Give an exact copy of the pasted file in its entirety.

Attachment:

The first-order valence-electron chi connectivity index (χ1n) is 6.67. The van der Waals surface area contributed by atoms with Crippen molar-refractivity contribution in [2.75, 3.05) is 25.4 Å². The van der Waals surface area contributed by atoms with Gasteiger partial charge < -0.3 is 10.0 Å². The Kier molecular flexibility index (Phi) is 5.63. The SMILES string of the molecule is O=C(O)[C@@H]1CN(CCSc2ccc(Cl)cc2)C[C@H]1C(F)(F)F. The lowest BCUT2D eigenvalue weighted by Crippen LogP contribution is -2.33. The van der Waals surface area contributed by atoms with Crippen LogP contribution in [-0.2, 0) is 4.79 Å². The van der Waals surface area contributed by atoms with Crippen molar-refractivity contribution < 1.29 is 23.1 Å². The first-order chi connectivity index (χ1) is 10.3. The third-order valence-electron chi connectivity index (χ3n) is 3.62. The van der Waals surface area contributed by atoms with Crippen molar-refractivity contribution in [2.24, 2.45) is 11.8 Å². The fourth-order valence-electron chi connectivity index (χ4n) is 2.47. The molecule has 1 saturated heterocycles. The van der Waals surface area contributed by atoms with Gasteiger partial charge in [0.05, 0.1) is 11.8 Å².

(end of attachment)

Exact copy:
The first-order valence-electron chi connectivity index (χ1n) is 6.67. The van der Waals surface area contributed by atoms with Crippen molar-refractivity contribution in [2.75, 3.05) is 25.4 Å². The van der Waals surface area contributed by atoms with Gasteiger partial charge < -0.3 is 10.0 Å². The Kier molecular flexibility index (Phi) is 5.63. The SMILES string of the molecule is O=C(O)[C@@H]1CN(CCSc2ccc(Cl)cc2)C[C@H]1C(F)(F)F. The lowest BCUT2D eigenvalue weighted by Crippen LogP contribution is -2.33. The van der Waals surface area contributed by atoms with Crippen LogP contribution in [-0.2, 0) is 4.79 Å². The van der Waals surface area contributed by atoms with Crippen molar-refractivity contribution < 1.29 is 23.1 Å². The first-order chi connectivity index (χ1) is 10.3. The third-order valence-electron chi connectivity index (χ3n) is 3.62. The van der Waals surface area contributed by atoms with Crippen molar-refractivity contribution in [2.24, 2.45) is 11.8 Å². The fourth-order valence-electron chi connectivity index (χ4n) is 2.47. The molecule has 1 saturated heterocycles. The van der Waals surface area contributed by atoms with Gasteiger partial charge in [0.05, 0.1) is 11.8 Å².